Cameroonian General Laminou not chasing after Oraeme, Akhuetie
Norman Lee Benjamin Riego on Jun 15, 2016 04:53 PM
EYES ON THE PRIZE. Hamadou Laminou isn't worried about catching up with the individual achievements of Allwell Oraeme and Bright Akhuetie.
Allwell Oraeme won the NCAA’s MVP, RoY, and DPoY. Victor Nguidjol is now in the part of the NBA’s San Antonio Spurs. Bright Akhuetie and Prince Eze are the reasons why University of Perpetual Help remains a contender even with the loss of Scottie Thompson. Abdel Poutouochi played for playoff team Jose Rizal University.
Of all first-time foreign students in the NCAA a season ago, clearly, Emilio Aguinaldo College’s Hamadou Laminou experienced the least success.
Still, their dismal season did not diminish the Cameroonian’s belief in his squad. “Now, we have more experience to get into the Final Four,” he told ABS-CBN Sports.
The 21-year-old center came to the Philippines on recommendation of Cedric Noube Happi – once his teammate back in their native land who also happened to be EAC’s last impactful reinforcement. Happi was a former Mythical selection and the lone ray of light in what has been a long stretch of losing in UN Avenue.
Now entering his sophomore season, Laminou wants to emulate how his kababayan became the pillar for the Generals. Describing how exactly he would do it, he said, “I have made a lot of improvement – the most important (being) I improved my rebounding.”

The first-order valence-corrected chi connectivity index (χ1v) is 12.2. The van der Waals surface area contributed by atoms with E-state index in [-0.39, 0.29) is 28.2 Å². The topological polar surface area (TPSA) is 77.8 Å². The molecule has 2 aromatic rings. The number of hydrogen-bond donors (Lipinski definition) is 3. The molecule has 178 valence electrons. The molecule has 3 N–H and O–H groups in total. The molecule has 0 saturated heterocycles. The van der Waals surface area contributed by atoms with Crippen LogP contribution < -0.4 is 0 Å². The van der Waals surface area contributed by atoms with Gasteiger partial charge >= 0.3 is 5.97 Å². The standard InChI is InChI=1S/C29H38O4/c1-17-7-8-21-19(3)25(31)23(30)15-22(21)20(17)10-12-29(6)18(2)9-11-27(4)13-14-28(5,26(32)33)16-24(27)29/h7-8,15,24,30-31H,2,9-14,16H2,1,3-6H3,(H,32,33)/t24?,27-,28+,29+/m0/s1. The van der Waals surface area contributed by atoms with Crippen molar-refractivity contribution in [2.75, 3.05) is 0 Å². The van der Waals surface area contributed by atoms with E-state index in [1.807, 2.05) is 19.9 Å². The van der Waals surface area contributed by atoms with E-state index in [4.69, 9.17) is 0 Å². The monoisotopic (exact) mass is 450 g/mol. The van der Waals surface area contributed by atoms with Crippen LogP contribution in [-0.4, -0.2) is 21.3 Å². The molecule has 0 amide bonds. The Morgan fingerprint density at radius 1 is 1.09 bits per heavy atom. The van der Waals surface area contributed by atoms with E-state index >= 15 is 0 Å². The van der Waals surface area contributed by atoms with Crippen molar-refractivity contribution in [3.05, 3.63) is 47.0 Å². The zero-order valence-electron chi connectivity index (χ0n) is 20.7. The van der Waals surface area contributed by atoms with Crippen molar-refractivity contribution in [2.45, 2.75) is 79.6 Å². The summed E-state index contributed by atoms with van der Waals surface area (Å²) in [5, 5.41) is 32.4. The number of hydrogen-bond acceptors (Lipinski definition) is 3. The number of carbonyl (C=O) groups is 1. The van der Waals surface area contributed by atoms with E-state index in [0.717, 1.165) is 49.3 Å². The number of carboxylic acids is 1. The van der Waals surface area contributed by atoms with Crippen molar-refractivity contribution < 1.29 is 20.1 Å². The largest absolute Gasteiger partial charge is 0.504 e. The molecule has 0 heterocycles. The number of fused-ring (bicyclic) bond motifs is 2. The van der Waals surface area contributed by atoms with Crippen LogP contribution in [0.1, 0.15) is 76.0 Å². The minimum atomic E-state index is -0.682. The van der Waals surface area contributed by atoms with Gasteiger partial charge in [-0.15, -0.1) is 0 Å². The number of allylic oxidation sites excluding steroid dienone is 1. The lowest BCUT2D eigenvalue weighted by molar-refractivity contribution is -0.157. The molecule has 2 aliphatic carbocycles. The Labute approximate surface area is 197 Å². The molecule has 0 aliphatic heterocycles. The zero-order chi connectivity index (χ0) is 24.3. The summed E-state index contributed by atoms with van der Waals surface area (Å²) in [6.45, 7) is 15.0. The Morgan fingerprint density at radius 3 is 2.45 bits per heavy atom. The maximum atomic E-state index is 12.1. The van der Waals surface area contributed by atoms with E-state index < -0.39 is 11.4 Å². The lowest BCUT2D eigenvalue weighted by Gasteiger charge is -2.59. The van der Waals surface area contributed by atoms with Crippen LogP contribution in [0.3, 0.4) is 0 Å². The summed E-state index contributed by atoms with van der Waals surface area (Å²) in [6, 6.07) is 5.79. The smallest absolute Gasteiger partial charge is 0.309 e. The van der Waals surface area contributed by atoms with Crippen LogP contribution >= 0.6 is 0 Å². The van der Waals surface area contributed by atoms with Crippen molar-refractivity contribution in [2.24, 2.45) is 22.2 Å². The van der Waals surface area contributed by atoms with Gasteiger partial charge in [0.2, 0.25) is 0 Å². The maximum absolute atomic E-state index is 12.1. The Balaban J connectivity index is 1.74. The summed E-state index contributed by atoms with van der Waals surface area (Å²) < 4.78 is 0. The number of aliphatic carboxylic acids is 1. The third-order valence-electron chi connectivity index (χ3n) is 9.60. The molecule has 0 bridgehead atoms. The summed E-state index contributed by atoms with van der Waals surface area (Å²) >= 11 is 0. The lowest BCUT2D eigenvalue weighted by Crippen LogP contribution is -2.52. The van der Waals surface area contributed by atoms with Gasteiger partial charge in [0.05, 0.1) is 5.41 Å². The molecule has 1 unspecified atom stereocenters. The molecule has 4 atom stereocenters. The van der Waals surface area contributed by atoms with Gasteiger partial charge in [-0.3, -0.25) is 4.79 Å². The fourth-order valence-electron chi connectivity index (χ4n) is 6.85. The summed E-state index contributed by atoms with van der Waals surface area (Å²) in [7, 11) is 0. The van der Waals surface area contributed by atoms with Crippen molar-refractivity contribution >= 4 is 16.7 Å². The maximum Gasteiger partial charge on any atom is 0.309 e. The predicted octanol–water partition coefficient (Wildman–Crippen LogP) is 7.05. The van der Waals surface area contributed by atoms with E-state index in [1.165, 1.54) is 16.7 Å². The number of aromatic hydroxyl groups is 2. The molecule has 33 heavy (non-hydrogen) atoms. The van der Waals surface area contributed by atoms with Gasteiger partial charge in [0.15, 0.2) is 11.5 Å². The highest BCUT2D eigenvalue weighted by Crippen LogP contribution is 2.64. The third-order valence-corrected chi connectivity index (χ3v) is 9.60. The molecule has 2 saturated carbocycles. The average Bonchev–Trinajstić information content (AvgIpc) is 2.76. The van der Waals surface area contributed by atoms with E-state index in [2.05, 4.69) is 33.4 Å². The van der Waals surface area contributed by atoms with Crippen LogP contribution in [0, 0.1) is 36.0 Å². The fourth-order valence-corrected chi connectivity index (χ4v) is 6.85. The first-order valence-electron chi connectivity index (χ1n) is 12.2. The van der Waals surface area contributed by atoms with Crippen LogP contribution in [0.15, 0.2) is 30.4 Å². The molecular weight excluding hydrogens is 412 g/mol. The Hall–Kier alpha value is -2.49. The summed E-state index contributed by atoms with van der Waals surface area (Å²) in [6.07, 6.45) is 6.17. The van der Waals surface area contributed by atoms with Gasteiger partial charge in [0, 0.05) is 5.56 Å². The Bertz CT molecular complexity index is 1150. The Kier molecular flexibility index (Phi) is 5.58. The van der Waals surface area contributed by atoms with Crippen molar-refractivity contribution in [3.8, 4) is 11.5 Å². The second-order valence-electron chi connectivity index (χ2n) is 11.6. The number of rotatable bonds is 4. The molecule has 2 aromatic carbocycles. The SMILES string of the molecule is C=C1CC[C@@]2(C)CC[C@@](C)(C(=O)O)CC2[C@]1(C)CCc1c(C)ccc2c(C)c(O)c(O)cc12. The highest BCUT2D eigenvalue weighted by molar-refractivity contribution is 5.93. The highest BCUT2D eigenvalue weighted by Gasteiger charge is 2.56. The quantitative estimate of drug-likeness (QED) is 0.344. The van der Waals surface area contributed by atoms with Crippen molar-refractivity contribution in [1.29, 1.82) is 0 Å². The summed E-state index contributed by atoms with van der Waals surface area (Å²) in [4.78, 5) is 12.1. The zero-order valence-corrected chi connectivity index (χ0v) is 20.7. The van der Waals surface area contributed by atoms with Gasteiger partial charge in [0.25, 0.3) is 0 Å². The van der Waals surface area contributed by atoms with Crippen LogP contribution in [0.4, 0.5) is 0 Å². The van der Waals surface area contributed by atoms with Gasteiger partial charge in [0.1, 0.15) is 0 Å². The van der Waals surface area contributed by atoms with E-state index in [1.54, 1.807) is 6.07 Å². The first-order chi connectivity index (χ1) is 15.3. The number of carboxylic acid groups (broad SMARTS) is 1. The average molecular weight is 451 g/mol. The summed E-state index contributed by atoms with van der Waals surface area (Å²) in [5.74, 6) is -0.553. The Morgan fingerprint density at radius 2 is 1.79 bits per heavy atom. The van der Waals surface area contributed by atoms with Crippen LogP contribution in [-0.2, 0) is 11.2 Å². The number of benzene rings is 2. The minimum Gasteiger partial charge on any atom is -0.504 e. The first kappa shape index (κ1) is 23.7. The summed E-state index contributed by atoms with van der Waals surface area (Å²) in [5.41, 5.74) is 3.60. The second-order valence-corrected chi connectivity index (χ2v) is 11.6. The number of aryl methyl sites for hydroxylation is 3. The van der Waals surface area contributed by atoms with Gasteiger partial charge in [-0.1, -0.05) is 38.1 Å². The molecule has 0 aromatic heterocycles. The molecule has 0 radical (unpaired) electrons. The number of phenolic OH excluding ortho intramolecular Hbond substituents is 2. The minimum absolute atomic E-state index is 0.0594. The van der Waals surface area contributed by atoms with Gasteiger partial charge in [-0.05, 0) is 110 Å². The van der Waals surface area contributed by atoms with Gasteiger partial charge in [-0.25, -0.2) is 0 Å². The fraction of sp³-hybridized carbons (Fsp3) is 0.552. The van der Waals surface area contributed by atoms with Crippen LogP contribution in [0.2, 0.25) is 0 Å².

He continued, “I was also a little injured at the end of the second round last year, but now, I feel really great.”
Don’t expect, however, for the Cameroonian to challenge Oraeme or Akhuetie for the title of the league’s best reinforcement just yet. As he put it, “Basketball is just trusting yourself and your teammates. So I’ll just trust my teammates.”
That doesn’t mean, however, that the six-foot nine-inch center can’t best his counterparts in adopting the Filipino culture – especially now that the most Filipinized foreign student in Ola Adeogun is no longer in the NCAA. In fact, when asked if he knew how to speak Tagalog, he answered, “Siyempre!”
He was quick to add, however, “Konti lang. Basic Tagalog.”
Nonetheless, Laminou said he is only getting better and better – on and off the court – as he heads into his third year in the Philippines. As he put it, “I’m great and only getting better every year.”
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